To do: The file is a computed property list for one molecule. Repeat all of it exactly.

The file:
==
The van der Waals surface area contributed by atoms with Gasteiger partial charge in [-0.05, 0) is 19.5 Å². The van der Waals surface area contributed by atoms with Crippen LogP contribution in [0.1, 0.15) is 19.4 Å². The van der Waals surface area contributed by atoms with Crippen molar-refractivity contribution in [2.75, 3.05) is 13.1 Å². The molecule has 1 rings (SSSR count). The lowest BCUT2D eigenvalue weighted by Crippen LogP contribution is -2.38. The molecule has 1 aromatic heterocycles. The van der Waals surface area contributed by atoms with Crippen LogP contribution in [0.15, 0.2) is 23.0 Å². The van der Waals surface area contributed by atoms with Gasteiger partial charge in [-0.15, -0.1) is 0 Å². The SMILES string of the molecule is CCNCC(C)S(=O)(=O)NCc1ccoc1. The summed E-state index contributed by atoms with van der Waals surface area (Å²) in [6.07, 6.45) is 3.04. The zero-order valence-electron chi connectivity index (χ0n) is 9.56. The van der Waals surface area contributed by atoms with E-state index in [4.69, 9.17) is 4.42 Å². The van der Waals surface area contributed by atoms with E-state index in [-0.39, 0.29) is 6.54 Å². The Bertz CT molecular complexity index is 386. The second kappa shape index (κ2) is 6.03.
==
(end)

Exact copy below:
The van der Waals surface area contributed by atoms with Gasteiger partial charge in [-0.05, 0) is 19.5 Å². The van der Waals surface area contributed by atoms with Crippen LogP contribution in [0.1, 0.15) is 19.4 Å². The van der Waals surface area contributed by atoms with Crippen molar-refractivity contribution in [2.75, 3.05) is 13.1 Å². The molecule has 1 rings (SSSR count). The lowest BCUT2D eigenvalue weighted by Crippen LogP contribution is -2.38. The molecule has 1 aromatic heterocycles. The van der Waals surface area contributed by atoms with Crippen LogP contribution in [0.15, 0.2) is 23.0 Å². The van der Waals surface area contributed by atoms with Gasteiger partial charge in [-0.15, -0.1) is 0 Å². The SMILES string of the molecule is CCNCC(C)S(=O)(=O)NCc1ccoc1. The summed E-state index contributed by atoms with van der Waals surface area (Å²) in [6.07, 6.45) is 3.04. The zero-order valence-electron chi connectivity index (χ0n) is 9.56. The van der Waals surface area contributed by atoms with E-state index in [4.69, 9.17) is 4.42 Å². The van der Waals surface area contributed by atoms with E-state index in [-0.39, 0.29) is 6.54 Å². The Bertz CT molecular complexity index is 386. The second kappa shape index (κ2) is 6.03.